United States District Court, D. Maryland
DEBORAH K. CHASANOW, UNITED STATES DISTRICT JUDGE.
response to this verified civil rights complaint, Defendants
State of Maryland, Maryland Division of Correction, North
Branch Correctional Institution (NBCI), Governor Larry Hogan,
Secretary Stephen Moyer, and Bruce Liller, MHPM, filed a
motion to dismiss or in the alternative for summary judgment.
ECF No. 9. Plaintiff filed a response in opposition to the
motion. ECF No. 18. The court finds no need for a
hearing. See Local Rule 105.6 (D.Md. 2016). For the
reasons that follow, Defendants' motion, construed as a
motion for summary judgment, will be GRANTED.
Albert Curtis Mills, an inmate committed to the custody of
the Maryland Department of Public Safety and Correctional
Services (DPSCS) and currently confined in NBCI (ECF No. 1 at
p. 1), complains that while he was incarcerated at NBCI,
Defendants denied him access to religious services in
violation of his First Amendment Free Exercise right; and
invokes without elaboration the Religious Land Use and
Institutionalized Person's Act (RLUIPA), the Americans
with Disabilities Act (ADA), and the Rehabilitation Act as
bases for his claim. ECF No. 1 at p. 12. He seeks injunctive
relief directing Defendants to permit his attendance at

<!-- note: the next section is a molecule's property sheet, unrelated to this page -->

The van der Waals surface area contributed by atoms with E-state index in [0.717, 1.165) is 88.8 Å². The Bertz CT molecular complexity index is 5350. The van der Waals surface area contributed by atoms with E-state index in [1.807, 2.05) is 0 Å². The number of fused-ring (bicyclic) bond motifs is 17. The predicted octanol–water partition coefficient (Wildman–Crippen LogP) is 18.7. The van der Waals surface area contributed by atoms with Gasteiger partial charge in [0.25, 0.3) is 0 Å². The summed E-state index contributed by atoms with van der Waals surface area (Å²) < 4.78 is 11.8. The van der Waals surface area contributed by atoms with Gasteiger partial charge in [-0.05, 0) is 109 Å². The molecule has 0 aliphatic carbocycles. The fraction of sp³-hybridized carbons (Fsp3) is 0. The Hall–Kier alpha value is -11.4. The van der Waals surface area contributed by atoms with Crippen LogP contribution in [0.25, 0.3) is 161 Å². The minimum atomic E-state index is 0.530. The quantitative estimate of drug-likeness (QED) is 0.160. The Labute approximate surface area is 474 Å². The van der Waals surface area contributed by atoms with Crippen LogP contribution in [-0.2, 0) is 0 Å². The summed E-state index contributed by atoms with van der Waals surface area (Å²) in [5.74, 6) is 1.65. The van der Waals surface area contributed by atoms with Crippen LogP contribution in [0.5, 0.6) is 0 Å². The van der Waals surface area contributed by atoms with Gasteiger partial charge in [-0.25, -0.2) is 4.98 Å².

church services as well as compensatory and punitive damages.
Id. at p. 15.
Plaintiff states that he suffers from mental illness. ECF No.
1 at p. 14. In his sworn complaint, Plaintiff alleges that on
August 24, 2014, Chief Psychologist Bruce Liller placed
Plaintiff on “Level 1” where he remained until
December 6, 2015. ECF No. 1 at p. 7. Plaintiff indicates that
his placement on Level 1 prevented him from attending
“church services” which as a Christian, he is
required to attend. Id. at p. 8.
alleges that Governor Hogan is responsible for Stephen Moyer
who is responsible for Bruce Liller. ECF No. 1 at ¶ 8.
He claims that Governor Hogan and Stephen Moyer knew or
should have known about the policy which has existed since
2009. ECF No. 1 at pp. 8-9. Plaintiff also claims that Moyer
is responsible for the policy that denies church services to
all inmates housed on the special needs unit. Id. at
claims that he was not required to file an administrative
grievance regarding this claim as “medical staff are
not Maryland Division of Correction Staff so the Maryland
Court of Appeals has ruled that the grievance by the
prison's administrative remedy procedure is not
required.” ECF No. 1 at p. 6.
provide verified business records, which include
Plaintiff's case management notes, along with their
declarations under oath in support of their motion. Bruce
Liller, Mental Health Program Manager at NBCI and an employee
of the DPSCS, avers that staff members of the psychology